Whilst I regret that the shortage in the budget of £3,184,000, owing to the special provision for defence, has to be made up by extra taxation, I congratulate the Government on the method it proposes to adopt to raise the additional amount required. I have yet to learn that any tax is popular; none is. The intention of the Government to meet the shortage is by an additional impost of 15 per cent, on income tax payable by companies and individuals, estimated to raise £1,400,000, and by an increase of the sales tax from 4 per cent, to 5 per cent., estimated to raise £1,300,000. It is an equitable proposal. Already the Government has specially exempted from sales tax all foodstuffs, goods usually required by the basic wage earners, the sick and the destitute, and the primary producer, also fields which offer particular opportunities for the encouragement of employment, and the requirements of educational, scientific and religious institutions, and the like. Accordingly, I think that the tax is placed where it can best be borne.

I regret the necessity to increase the present rates of land tax by approximately 11.1 per cent.; but when it is recalled that this tax was reduced five years ago by 50 per cent., it will be realized that a very substantial measure of relief is still being given. The tax 13 collected only on land of a value of £5,000 and over, and three-quarters of it is derived from city and town properties, only one-fourth being contributed by country lands.

The Acting Leader of the Opposition (Mr. Forde), recently made a speech i a which he offered certain criticism of the Government which in my opinion was not based on sound premises. He said that youth employment and other social problems in which the Government professed to take a very deep interest had been omitted from the budget. I contend that the promises made in respect of these matters are being fulfilled. The Government has made available the sum of £400,000, to be expended over a period of two years in connexion with youth em”ployment. The measure of delay which has occurred in giving effect to this proposal is the responsibility of the Governments of the States. One must admit, however, that considerable organization was needed to enable plans to be prepared and details to be worked out for the absorption in industry of youths between the ages of eighteen and twenty-five years who because, of the depression, have never had an opportunity to obtain employment. In some cases, the State governments have tackled the problem with a certain degree of enthusiasm. In his criticism in this respect, the honorable gentleman disclosed the desperate position in which he found himself in attempting to make out a case against the Government. National insurance is the only social problem that he could have had in mind. Any delay that has taken place in the plans to put into operation the scheme which has already been given legislative expression has been caused by the unfortunate disaster to the air-liner Kyeema in the Dandenong Ranges, which caused the death of the legal representation of the British Medical Association which had been appearing before the royal commission inquiring into doctors’ remuneration. “When that commission has completed its investigation and has submitted its report, there will be no delay in bringing the scheme into operation.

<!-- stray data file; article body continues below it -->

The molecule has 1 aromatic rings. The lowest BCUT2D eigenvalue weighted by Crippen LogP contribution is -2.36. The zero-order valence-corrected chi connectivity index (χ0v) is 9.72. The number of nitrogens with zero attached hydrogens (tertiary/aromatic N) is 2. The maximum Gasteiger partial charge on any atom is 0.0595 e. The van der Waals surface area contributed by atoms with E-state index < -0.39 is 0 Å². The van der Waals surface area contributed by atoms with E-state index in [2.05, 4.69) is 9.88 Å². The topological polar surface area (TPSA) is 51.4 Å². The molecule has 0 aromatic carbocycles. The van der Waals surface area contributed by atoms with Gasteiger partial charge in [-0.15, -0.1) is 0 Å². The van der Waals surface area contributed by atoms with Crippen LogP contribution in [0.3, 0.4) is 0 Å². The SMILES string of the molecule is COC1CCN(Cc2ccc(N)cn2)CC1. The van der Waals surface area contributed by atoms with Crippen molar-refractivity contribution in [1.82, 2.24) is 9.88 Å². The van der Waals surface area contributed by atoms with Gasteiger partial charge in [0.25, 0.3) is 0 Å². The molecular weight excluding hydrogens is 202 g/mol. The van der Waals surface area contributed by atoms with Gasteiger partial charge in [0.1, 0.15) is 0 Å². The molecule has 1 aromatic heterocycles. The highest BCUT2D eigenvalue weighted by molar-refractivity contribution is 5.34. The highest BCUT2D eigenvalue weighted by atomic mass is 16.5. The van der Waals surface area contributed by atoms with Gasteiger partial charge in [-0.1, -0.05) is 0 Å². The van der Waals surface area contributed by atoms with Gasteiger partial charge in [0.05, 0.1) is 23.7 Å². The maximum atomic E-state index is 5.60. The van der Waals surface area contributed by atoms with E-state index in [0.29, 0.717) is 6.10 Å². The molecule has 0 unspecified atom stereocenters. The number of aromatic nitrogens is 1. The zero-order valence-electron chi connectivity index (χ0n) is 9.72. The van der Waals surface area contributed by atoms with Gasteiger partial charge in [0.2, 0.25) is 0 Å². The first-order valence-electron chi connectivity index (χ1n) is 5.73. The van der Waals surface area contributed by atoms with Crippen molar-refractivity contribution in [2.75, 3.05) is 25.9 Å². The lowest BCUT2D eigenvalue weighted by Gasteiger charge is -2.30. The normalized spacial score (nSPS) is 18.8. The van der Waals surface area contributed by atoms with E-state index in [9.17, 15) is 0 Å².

The honorable gentleman also stated that the national debt had been increased very substantially since the Lyons Administration came into office. Se sought to leave in the minds of honorable members the impression that that increase had been due principally to faulty financial administration by this Government.

Mr Brennan:

– Undoubtedly.


– I shall endeavour to enlighten the honorable member for Batman. When this Government came into office, the national debt of Australia was £1,182,566,000. At the 30th June last, it was £1.275,026,000, an increase of £92,460,000. I point out that in that period, the debts of the States increased by £99,544,000, and there was a reduction of Commonwealth indebtedness by £7,OS4,000. When the Lyons Administration assumed office, the Commonwealth national debt was £397,929,000, and on the 30th June last, it was £390,S45,000.